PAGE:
Projectile motion


The path of a projectile is determined by two components of motion, the horizontal and vertical velocities. These two components are totally independent of each other and their combined effect produces the typical curved path that a projectile takes.

Look at the animation above. A projectile is shot into the air. Its path is determined by the horizontal and vertical components of motion. Notice how the resultant velocity vector is formed by the addition of the horizontal and vertical velocity vectors.
The vertical velocity decreases due to gravity while the horizontal velocity remains constant, assuming no air resistance. Notice at the top of the path the vertical velocity shrinks to zero so the resultant velocity of the projectile is the same as the horizontal velocity. Everywhere else along the projectile's path the resultant velocity vector is greater than either the horizontal or vertical velocity vectors.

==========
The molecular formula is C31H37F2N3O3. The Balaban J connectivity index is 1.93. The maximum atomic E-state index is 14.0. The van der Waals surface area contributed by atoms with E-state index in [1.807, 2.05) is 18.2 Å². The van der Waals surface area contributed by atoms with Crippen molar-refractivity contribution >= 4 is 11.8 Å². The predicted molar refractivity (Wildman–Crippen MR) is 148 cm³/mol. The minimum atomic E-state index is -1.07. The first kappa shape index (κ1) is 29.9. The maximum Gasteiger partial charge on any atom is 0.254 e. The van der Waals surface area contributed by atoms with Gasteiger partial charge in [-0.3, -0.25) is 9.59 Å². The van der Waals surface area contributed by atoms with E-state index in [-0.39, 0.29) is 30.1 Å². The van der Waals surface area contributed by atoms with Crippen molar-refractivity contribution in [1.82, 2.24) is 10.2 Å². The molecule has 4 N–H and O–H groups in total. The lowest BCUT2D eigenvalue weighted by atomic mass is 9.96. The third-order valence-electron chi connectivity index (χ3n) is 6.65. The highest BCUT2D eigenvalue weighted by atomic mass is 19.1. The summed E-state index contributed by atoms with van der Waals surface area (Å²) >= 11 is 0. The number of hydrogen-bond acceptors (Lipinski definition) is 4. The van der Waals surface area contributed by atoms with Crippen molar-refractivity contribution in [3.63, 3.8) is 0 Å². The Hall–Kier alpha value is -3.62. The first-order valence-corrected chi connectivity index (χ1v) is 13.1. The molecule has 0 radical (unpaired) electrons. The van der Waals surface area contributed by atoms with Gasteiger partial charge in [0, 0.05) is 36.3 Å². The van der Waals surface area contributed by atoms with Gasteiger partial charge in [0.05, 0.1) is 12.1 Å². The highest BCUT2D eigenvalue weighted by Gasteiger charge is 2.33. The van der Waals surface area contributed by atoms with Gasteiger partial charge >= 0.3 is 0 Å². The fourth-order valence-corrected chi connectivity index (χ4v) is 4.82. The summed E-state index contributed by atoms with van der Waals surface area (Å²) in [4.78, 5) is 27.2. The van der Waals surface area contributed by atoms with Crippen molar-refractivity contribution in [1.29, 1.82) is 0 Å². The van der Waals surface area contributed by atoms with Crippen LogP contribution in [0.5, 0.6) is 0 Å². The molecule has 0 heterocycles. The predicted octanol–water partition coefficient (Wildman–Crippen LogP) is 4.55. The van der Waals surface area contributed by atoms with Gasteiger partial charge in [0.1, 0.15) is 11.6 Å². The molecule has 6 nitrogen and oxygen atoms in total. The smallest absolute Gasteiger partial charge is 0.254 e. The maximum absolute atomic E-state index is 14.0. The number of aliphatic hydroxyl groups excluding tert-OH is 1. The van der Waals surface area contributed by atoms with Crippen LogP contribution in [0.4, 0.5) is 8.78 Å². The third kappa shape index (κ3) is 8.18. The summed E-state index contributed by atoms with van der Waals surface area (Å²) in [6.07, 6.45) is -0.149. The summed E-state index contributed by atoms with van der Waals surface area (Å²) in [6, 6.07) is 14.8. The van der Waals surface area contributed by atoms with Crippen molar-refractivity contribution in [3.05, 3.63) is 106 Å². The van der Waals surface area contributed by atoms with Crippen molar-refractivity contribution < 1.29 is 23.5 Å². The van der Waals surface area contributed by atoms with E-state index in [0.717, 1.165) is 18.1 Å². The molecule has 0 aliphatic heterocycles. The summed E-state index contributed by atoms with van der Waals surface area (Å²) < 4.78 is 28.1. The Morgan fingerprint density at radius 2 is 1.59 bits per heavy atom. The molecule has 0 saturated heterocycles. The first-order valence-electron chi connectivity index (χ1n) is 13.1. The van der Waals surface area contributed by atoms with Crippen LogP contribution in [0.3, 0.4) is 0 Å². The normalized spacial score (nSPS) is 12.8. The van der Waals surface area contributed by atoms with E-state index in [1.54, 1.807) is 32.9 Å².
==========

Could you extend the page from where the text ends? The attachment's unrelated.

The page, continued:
Lets go straight into the exercises and combine vectors with projectile motion. Trigonometry is used in solving problems. For example consider the prolem below.

Refresh yourself with straight line motion formulae.

Consider a shell fired from a cannon at an angle of 70o to the horizontal. If the shell leaves the cannon at a speed of 240 m/s find:

a) The vertical speed of the shell.

b) The horizontal speed of the shell.


c) How long does it take for the shell to reach its maximum height?


d) How long does the shell stay in flight?

e) What is the maximum distance the shell travels horizontally?